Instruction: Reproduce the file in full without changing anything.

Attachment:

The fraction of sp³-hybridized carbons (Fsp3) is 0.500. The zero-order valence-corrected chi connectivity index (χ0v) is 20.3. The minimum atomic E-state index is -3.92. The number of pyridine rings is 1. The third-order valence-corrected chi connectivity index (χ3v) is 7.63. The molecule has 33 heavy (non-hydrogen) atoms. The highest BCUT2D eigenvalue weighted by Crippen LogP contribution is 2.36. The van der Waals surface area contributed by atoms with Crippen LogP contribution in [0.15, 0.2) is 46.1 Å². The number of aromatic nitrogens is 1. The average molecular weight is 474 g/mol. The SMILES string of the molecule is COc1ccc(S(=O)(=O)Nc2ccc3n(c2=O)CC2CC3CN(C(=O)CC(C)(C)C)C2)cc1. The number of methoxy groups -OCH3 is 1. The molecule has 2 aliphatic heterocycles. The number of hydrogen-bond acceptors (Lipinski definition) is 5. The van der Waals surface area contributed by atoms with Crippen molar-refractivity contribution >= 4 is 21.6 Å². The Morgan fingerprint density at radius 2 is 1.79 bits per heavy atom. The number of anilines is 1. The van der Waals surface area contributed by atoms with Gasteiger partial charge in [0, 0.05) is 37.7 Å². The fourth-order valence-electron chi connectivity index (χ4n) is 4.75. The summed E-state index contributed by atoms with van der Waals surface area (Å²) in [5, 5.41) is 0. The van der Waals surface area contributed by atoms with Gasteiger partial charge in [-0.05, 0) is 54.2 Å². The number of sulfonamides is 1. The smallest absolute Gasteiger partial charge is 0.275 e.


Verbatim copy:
The fraction of sp³-hybridized carbons (Fsp3) is 0.500. The zero-order valence-corrected chi connectivity index (χ0v) is 20.3. The minimum atomic E-state index is -3.92. The number of pyridine rings is 1. The third-order valence-corrected chi connectivity index (χ3v) is 7.63. The molecule has 33 heavy (non-hydrogen) atoms. The highest BCUT2D eigenvalue weighted by Crippen LogP contribution is 2.36. The van der Waals surface area contributed by atoms with Crippen LogP contribution in [0.15, 0.2) is 46.1 Å². The number of aromatic nitrogens is 1. The average molecular weight is 474 g/mol. The SMILES string of the molecule is COc1ccc(S(=O)(=O)Nc2ccc3n(c2=O)CC2CC3CN(C(=O)CC(C)(C)C)C2)cc1. The number of methoxy groups -OCH3 is 1. The molecule has 2 aliphatic heterocycles. The number of hydrogen-bond acceptors (Lipinski definition) is 5. The van der Waals surface area contributed by atoms with Crippen molar-refractivity contribution >= 4 is 21.6 Å². The Morgan fingerprint density at radius 2 is 1.79 bits per heavy atom. The number of anilines is 1. The van der Waals surface area contributed by atoms with Gasteiger partial charge in [0, 0.05) is 37.7 Å². The fourth-order valence-electron chi connectivity index (χ4n) is 4.75. The summed E-state index contributed by atoms with van der Waals surface area (Å²) in [5, 5.41) is 0. The van der Waals surface area contributed by atoms with Gasteiger partial charge in [-0.05, 0) is 54.2 Å². The number of sulfonamides is 1. The smallest absolute Gasteiger partial charge is 0.275 e.